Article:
China will reduce the amount of energy it uses to expand its economy by 3 percent this year as part of efforts to hit emission reduction targets set earlier, Reuters reports, citing a statement by Premier Li Keqiang.
China is the world’s biggest single emitter, accounting for 28.8 percent of global carbon dioxide emissions in 2019. It is also one of the fastest-growing economies globally, consuming a lot of energy in the process—what’s called energy intensity.
Last year, because of the pandemic, emissions fell, but only temporarily. To assure the rest of the world that it is no enemy to emission cuts, Beijing announced plans to achieve net-zero status by 2060.
China would increase its installed solar and wind capacity to more than 1,200 GW by 2030, boosting the share of non-fossil fuels in its energy mix to a quarter of the total, President Xi Jinping said last December. This is up from an earlier target of 20 percent for renewables in China’s energy mix. For context, at the end of 2019, renewables accounted for 15.2 percent of the country’s energy mix.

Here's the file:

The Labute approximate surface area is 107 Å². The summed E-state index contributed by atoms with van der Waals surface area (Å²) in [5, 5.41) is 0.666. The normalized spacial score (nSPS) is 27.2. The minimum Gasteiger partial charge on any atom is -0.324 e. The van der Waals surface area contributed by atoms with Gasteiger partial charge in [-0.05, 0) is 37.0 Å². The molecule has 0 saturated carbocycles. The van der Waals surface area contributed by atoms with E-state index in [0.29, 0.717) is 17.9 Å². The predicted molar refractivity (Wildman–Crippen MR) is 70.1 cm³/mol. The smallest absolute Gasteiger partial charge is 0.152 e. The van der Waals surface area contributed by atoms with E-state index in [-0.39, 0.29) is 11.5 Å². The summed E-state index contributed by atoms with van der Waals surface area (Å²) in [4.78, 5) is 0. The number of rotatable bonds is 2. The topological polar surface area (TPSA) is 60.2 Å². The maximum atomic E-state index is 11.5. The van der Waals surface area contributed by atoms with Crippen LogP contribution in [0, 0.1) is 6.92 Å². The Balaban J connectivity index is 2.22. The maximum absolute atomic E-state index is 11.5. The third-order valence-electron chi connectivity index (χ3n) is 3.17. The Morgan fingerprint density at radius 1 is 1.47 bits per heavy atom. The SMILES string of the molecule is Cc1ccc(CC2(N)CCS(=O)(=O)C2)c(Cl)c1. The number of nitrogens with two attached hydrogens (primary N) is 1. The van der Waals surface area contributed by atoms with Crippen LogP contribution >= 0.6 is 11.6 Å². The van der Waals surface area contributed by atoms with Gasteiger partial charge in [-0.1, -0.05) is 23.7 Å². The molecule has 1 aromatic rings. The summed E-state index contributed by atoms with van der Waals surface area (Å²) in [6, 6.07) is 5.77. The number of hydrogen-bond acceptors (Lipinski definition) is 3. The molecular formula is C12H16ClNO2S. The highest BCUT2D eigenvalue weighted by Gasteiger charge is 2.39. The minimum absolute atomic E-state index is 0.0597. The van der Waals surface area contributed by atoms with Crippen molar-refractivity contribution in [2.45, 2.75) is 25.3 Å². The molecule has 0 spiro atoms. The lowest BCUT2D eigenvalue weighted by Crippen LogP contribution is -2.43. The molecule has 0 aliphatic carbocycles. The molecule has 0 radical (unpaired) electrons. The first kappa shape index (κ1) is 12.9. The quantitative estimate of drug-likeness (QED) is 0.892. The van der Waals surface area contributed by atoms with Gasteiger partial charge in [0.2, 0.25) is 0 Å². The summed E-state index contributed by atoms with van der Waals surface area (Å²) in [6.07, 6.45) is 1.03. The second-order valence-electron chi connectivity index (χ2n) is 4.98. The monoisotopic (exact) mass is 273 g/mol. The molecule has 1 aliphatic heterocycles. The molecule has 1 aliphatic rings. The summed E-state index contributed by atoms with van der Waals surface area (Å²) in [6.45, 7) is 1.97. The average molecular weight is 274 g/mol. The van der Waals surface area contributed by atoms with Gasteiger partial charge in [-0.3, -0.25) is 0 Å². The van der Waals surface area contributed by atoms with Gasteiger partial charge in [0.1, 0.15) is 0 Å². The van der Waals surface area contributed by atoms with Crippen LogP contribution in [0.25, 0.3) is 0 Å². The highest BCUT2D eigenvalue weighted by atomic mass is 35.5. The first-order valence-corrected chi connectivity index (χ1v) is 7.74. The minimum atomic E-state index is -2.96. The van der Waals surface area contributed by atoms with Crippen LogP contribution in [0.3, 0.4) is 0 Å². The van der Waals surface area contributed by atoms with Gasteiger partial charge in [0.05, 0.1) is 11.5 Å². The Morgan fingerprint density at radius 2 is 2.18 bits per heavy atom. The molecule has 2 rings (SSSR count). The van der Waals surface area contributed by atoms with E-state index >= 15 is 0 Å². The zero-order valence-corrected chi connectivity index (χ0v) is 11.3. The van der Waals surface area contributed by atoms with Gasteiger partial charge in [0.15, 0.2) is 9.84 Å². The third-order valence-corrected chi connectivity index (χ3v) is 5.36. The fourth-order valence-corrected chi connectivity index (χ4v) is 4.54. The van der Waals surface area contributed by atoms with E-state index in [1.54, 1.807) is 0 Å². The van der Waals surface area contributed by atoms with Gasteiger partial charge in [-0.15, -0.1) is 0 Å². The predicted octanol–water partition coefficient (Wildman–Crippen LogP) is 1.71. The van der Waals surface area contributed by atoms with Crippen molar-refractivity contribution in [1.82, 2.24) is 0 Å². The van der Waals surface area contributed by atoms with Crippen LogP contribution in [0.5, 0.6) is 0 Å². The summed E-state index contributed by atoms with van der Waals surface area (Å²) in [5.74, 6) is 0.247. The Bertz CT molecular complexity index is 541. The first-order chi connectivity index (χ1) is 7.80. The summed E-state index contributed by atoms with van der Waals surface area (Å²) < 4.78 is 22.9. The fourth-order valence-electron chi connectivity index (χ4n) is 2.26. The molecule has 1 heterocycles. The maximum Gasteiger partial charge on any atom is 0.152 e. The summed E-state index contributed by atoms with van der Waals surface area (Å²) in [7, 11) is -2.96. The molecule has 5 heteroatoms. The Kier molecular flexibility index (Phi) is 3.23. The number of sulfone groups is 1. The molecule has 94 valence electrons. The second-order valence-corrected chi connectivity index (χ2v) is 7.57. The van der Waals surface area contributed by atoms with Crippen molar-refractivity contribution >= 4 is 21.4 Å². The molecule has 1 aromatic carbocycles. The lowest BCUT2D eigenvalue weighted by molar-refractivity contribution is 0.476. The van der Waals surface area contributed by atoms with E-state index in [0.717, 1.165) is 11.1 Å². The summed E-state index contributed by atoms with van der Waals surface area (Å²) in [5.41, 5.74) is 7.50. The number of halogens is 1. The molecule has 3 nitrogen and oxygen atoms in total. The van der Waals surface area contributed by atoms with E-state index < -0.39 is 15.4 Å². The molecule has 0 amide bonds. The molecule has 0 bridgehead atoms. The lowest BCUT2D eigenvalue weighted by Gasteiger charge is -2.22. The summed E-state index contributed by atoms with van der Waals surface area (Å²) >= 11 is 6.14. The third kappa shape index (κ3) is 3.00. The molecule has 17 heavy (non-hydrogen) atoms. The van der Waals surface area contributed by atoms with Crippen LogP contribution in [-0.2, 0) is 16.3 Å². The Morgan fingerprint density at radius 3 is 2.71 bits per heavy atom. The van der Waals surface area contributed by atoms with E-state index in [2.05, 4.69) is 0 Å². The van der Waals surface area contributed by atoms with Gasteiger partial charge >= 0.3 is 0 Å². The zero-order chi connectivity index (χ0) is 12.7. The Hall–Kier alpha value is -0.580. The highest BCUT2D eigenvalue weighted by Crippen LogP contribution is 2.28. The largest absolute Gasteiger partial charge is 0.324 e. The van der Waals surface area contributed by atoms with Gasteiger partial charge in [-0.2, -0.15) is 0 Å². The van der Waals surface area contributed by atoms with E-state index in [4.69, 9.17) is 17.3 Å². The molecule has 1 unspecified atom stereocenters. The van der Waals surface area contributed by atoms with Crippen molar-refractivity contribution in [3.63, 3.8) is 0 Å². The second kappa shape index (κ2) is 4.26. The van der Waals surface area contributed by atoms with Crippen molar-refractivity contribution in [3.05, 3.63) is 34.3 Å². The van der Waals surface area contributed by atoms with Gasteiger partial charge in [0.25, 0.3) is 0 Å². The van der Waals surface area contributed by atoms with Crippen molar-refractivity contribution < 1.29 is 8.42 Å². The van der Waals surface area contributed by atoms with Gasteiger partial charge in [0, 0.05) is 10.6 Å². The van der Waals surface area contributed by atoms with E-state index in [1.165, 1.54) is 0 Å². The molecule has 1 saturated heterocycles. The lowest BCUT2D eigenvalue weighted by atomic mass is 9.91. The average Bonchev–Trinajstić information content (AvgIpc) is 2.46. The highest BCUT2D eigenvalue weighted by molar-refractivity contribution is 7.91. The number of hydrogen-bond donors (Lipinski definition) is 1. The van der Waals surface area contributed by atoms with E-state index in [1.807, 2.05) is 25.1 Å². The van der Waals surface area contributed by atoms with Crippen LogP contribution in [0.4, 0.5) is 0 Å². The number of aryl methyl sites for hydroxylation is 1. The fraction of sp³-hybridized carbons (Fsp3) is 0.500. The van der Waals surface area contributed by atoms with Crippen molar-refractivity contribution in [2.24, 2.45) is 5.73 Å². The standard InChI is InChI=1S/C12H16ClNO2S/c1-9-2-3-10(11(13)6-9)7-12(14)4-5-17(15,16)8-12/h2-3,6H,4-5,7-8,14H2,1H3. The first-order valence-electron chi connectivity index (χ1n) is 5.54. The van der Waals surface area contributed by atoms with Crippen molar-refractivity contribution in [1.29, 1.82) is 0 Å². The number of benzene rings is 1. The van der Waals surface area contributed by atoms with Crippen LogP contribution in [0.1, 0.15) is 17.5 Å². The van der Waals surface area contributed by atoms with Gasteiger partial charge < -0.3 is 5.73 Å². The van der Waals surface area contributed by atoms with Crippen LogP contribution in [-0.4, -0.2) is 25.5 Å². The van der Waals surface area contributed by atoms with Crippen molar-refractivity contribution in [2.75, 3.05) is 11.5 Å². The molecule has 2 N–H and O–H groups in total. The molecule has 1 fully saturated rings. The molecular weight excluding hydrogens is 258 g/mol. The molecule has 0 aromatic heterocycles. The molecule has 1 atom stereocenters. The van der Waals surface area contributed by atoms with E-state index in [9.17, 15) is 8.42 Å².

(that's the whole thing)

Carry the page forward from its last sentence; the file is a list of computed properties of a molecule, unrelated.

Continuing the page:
Separately, China launched an emissions trading scheme last month, a step toward creating a nationwide unified emissions trading system (ETS), similar to the European system for trading emissions that aimed to motivate more businesses to literally clean up their act.
As many as 2,225 power companies in China will have carbon dioxide (CO2) emission caps, and they can now trade their emission quotas via the system. Under the emissions trading scheme, firms that have exceeded their emission caps will be able to buy emission quotas from companies with lower emissions that haven’t reached their caps yet as the country eyes peak emissions by 2030.
In energy intensity, plans are to reduce it by 13.5 percent between 2021 and 2025. During the same period, Beijing aims to reduce the carbon intensity of its economy by 18 percent.
By Irina Slav for Oilprice.com
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